White hat/black hat, white-list/black-list, which witch is which?
The old saw about White lists/Black lists is continuing to make the rounds. Which approach your organization uses for governing its Cloud-based outsourcing — assuming IT has anything to say about Cloud-contracts at your organization — is going to make the difference between organizational survivability, or not.
The old White-list/Black-list approach to security is predicated on a simple duality:
(1) White list: nothing is allowed until approved
(2) Black list: anything is allowed until proven to be harmful
In truth, we tend to have a combination of these two approaches for information security maintained in IT operations at our owned-premises.
The first approach assumes that nothing can be trusted. It is accompanied by “white-lists” for known good people, procedures, web-sites, applications, databases, smart-phones, systems, hypervisors, networks, credentials and information. Examples of these include current homeland security screening procedures at airports in the US, email filters and firewall rule-sets among others.
The second approach assumes that everything can be trusted. It is accompanied by “blacklists” for known-bad people, procedures, web-sites, applications, databases, smart-phones, systems, hypervisors, networks, credentials and information. Examples of these include most restaurants and retail establishments, email filters, and most contemporary antivirus and malware detection engines except Norton.
Operating systems are designed on the principal that users are not competent enough to avoid making a mess of things. Kernel-mode operations in operating systems are reserved for highly privileged procedures and applications, including such things as device drivers, network drivers, storage drivers, memory management and schedulers to name but a few. Poor old users are subject to the whims of less- and least- privilege by design. The same is true for networking equipment and software, databases, user accounts, directories, web-applications, databases and entire swaths of enterprise-class applications.
The white-hat/black-hat discussions are just another indication of split-seams in the age-old approaches to security. And, the debate is going to become more poignant for those organizations that are proceeding to outsource more of their IT to “the cloud.”
While it is possible to lock-down your applications, interfaces, management interfaces, input-validations, implement squeaky-clean “good-coding”, change management practices, and whatever combination of white-list/black-list you’d like, you cannot control some of the things that happen at your Cloud provider, including:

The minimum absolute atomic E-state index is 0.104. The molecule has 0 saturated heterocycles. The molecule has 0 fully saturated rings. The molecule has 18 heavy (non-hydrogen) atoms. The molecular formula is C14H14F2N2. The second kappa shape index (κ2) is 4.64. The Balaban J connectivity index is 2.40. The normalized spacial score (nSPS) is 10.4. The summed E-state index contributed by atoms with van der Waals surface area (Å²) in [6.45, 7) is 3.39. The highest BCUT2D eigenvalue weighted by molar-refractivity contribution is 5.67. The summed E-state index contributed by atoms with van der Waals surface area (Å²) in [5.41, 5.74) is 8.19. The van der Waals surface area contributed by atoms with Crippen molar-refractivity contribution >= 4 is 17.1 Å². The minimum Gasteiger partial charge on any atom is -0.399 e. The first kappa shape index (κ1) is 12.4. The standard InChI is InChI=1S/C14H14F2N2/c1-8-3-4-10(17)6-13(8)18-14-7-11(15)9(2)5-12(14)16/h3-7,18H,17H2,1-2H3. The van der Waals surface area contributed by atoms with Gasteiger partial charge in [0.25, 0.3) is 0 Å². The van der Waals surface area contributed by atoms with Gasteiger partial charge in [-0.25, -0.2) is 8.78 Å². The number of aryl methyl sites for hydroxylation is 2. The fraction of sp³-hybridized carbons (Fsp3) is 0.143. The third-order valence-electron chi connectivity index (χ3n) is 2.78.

• Hypervisors from being hi-jacked at your Cloud provider
• Hijacked root privileges of co-tenants from overwriting your database tables
• Pornography from enduing-up on your web-site
• Your data from being siphoned-off by criminal gangs.
Reputation: the missing component
Although there is much discussion about which approach is better, the debate is flawed: it misses the key issue of reputation from which we then create “known-bad” or “known-good” mental-markers that are the basis for black-lists and white-lists. For example, if you had a reputation-scale for Cloud-providers, as in a simply rated consumer-reports article, would this make it easier to make a more optimal decision?
This does not mean that “white-lists” or “black-list” are not useful. Indeed, where “bad” is known, Black-lists serve a very useful purpose to augment known-good “white-lists.” However, the reality is that a combination of such lists (Black- and White- lists) cannot account for 100 percent of interactions, people, software, or Cloud providers. In most circumstances you’ll have both white- and black- lists accounting for about 33 percent of a known universe, especially for large universes with imperfect information which is what the Internet is. In “best-case” scenarios, you’ll cover 66 percent of a smaller known universe using such lists.
The unknown 67 percent (or 33 percent if you are fortunate) is why “reputational analysis” becomes the default procedure for weeding through the unknown, especially large unknown sets.
As an example, rudimentary reputation-analysis has been practiced for generations of societies and these have proven very useful, and mainly successful. Moreover, reputation has been the default for most of our recorded history. Reputation-based interactions in business, politics, religion, the arts and sciences are the basis for that which we trust: and it is my bet that this is where we are headed for information security.
For example, one of the leading reputation solutions on the market is the Symantec Norton security tools that use reputation-analysis to populate both white- and black- lists based on reputational-evidence. Although this represents a breakthrough for information security tools, there is so much more that can be done with reputational security and governance.
Can you imagine what can be different if reputational analysis is baked into others, such as:
• Two-factor authentication tokens
• Virtual-private networks
• User accounts and directories
• Intrusion detection engines
• URL engines
• DNS services
While waiting for such services to “come-to-market” as it were, do your due-diligence, and then do your own due-care, whichever approaches you decide to settle on, but remember: it’s all about reputation, and your reputation in the Cloud needs to be controlled.
My bet is that “reputation-based” risk management, information security and governance is what makes-the-difference for people, organizations and governments. Hopefully we’ll get beyond the chimera of White-list/Black-list long-enough to understand how the lists were created. After all, it is what goes into making up the lists that has to be trusted, or not.